So the tuition crisis worsens, taking a heavy toll in shalom bayis and in how yeshivas operate. Still, the talk goes on. So does Torah Umesorah, although it is badly crippled, a condition that has hurt the day school movement. This truth will be masked after Pesach when day school and yeshiva principals have their annual convention, with hard-pressed Torah institutions footing the bill. The attendees will hear from eminent Roshei Yeshiva who doubtlessly will say all of the right things, except the desperately needed words that Torah schools at the elementary and high school levels must be supported by the community. As I have written, it has been a long while since there was a call by Roshei Yeshiva to support basic Torah education.
I have wondered for years why the great Rosh Yeshiva of Lakewood devoted himself so greatly to the incipient day school movement. Why was he involved in chinuch issues at the elementary school level? He had other enormous burdens, including his own yeshiva, Chinuch Atzmai in Israel, and the responsibility to lead the entire Torah community. Yet, he felt it was his responsibility to give leadership, as well, to the day school world.
The attitudinal change that leaves our schools shortchanged is, at its core, an expression of not caring. This was apparent three years ago when the New York Federation stabbed our schools in the back by terminating basic grants. We were quiet then and we have been quiet since, delivering the message to the secular world that it is not important to assist these vital institutions. At best, we take our schools for granted. Excitement comes from other sources, including worthy enterprises in Israel, kollels and special chinuch situations. As for ordinary yeshivas and day schools, we reason that enrollment will continue to grow irrespective of the support they receive. Besides, there are too many schools to choose from and the path of least resistance is to give little or nothing to all of them. Like secular Jews, many of us have come to accept that chesed activities should have tzedakah priority.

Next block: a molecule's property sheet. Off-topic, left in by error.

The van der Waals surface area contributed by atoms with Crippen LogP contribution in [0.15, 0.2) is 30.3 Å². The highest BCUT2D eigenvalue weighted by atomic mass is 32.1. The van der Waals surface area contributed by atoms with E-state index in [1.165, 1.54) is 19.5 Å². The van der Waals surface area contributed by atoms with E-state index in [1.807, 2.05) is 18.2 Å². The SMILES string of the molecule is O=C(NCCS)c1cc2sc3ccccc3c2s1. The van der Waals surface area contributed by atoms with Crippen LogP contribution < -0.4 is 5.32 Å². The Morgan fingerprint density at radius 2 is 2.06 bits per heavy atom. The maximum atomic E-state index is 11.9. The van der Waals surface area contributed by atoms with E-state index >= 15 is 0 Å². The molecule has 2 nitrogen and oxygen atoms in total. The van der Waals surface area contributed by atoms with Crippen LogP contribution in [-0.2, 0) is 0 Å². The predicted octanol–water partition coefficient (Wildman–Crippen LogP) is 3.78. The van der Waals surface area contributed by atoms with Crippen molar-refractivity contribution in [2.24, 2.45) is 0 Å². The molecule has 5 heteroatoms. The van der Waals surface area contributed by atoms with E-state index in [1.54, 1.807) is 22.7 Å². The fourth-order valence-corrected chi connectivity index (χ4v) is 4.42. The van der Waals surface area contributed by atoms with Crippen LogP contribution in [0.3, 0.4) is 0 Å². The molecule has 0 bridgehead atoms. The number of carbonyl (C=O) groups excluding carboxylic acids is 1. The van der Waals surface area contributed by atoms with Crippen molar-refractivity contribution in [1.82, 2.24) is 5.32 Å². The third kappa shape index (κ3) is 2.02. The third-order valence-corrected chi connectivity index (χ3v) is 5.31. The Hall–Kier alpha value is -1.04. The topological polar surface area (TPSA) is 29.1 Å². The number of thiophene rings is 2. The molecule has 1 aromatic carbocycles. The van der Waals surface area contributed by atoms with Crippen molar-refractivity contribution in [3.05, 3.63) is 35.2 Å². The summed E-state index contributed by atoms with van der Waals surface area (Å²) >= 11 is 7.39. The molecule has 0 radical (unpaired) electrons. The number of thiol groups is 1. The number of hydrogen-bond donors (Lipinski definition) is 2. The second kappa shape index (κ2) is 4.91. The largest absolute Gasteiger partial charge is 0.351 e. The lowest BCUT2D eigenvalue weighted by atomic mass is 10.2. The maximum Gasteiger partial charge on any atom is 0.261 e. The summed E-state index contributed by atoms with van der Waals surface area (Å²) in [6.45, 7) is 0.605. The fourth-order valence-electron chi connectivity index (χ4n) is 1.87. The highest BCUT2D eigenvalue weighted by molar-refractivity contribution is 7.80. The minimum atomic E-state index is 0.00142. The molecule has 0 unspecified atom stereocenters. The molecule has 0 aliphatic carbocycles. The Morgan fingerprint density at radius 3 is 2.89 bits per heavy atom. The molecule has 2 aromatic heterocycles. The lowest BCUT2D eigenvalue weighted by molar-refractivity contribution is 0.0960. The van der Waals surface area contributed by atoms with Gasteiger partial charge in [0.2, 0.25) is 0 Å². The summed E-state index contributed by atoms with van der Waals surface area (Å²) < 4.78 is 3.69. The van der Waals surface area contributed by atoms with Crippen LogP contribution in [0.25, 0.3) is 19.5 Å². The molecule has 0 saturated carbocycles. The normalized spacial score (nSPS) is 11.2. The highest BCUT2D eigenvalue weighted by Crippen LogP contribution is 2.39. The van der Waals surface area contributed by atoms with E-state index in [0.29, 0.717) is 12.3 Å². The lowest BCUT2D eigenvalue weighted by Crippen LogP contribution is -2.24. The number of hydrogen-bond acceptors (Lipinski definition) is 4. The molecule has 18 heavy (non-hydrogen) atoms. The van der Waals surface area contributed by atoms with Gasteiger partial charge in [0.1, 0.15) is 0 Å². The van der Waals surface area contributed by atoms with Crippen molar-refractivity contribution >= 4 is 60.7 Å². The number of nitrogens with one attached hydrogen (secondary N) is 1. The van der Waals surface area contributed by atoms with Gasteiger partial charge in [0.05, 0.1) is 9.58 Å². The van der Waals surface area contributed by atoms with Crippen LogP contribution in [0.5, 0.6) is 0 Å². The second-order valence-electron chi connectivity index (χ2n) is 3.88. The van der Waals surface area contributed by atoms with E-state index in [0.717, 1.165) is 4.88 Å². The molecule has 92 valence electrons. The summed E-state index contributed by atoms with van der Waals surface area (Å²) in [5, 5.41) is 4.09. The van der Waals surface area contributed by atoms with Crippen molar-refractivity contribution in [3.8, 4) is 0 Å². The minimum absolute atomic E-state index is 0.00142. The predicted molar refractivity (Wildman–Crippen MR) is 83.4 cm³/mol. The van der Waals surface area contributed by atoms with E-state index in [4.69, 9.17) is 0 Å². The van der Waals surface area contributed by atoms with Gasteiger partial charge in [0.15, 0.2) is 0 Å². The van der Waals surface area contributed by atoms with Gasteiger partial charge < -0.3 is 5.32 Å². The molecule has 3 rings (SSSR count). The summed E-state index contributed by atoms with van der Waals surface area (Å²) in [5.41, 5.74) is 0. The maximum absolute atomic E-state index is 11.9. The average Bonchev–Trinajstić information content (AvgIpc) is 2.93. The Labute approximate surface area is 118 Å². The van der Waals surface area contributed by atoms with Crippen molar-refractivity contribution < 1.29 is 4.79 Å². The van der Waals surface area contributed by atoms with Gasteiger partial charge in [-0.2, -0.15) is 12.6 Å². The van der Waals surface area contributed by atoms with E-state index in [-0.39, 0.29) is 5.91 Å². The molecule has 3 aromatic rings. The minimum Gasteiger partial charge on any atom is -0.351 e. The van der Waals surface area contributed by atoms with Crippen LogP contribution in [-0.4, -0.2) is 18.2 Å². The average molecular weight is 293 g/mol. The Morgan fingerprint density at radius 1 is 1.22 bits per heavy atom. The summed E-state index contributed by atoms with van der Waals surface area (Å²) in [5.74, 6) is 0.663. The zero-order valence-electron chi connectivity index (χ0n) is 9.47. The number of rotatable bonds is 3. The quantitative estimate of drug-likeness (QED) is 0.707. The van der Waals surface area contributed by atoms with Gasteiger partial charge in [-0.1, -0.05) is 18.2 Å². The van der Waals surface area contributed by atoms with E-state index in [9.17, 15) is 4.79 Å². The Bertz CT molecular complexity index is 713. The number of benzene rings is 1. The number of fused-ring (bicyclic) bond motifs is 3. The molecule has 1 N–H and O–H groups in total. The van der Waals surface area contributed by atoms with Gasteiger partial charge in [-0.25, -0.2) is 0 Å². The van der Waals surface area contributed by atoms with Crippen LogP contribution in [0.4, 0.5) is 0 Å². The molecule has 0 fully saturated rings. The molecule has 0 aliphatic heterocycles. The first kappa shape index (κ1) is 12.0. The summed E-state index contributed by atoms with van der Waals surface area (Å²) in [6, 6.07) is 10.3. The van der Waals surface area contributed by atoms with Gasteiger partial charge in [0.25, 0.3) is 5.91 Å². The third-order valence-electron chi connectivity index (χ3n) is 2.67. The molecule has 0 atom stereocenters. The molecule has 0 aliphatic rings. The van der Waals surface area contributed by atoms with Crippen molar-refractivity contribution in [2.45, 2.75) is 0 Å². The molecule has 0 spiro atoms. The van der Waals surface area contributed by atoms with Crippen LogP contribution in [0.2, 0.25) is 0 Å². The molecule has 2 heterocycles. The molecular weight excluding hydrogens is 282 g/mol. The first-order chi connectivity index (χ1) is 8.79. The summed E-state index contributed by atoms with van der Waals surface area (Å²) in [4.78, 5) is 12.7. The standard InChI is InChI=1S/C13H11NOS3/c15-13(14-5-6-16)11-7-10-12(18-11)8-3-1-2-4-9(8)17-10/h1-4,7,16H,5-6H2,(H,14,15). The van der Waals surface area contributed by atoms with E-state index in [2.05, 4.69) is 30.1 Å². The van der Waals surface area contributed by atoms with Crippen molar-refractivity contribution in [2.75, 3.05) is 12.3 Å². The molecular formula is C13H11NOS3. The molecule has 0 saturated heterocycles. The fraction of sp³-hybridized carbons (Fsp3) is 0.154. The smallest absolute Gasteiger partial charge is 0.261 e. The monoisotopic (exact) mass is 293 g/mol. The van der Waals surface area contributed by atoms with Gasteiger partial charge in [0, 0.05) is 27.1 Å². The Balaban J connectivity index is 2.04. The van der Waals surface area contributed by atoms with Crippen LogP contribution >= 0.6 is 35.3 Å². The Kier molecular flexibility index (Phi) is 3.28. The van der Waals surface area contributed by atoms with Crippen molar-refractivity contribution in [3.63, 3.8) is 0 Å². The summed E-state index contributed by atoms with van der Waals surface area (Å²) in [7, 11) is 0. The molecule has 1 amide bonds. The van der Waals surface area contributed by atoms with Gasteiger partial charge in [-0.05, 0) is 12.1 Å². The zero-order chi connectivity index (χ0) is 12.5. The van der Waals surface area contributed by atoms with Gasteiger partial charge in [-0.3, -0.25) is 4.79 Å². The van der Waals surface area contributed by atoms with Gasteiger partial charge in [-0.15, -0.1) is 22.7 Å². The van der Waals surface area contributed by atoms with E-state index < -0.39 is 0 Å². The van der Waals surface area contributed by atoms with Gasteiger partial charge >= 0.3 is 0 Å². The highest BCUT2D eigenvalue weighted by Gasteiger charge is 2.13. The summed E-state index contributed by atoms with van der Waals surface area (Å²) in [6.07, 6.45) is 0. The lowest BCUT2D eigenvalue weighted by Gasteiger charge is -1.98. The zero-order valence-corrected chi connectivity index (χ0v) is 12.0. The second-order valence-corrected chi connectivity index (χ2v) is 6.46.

The absence of leadership and insufficient caring account for the remarkable circumstance that there are students from good religious homes who themselves are good religious Jews who are not admitted to our schools. Without leadership, there is no planning. In contrast, in chassidic sectors where the fertility rate is higher and enrollment is growing more rapidly that in the yeshiva world, steps are routinely taken to create additional facilities and seats. In the chassidic world, students are not turned away because in the chassidic world there is leadership.
We may think that our wrongful attitude has no downside. We are wrong. What we are experiencing is not a victimless wrong. There are victims and they are in thousands of religious homes where the tuition crisis is not idle talk but a daily reality. Our schools are also victims, as are their faculty and staff. And there are victims in marginally observant and non-observant Jewish homes where there are families not being reached out to and children who are being deprived of the opportunity to embrace our glorious heritage.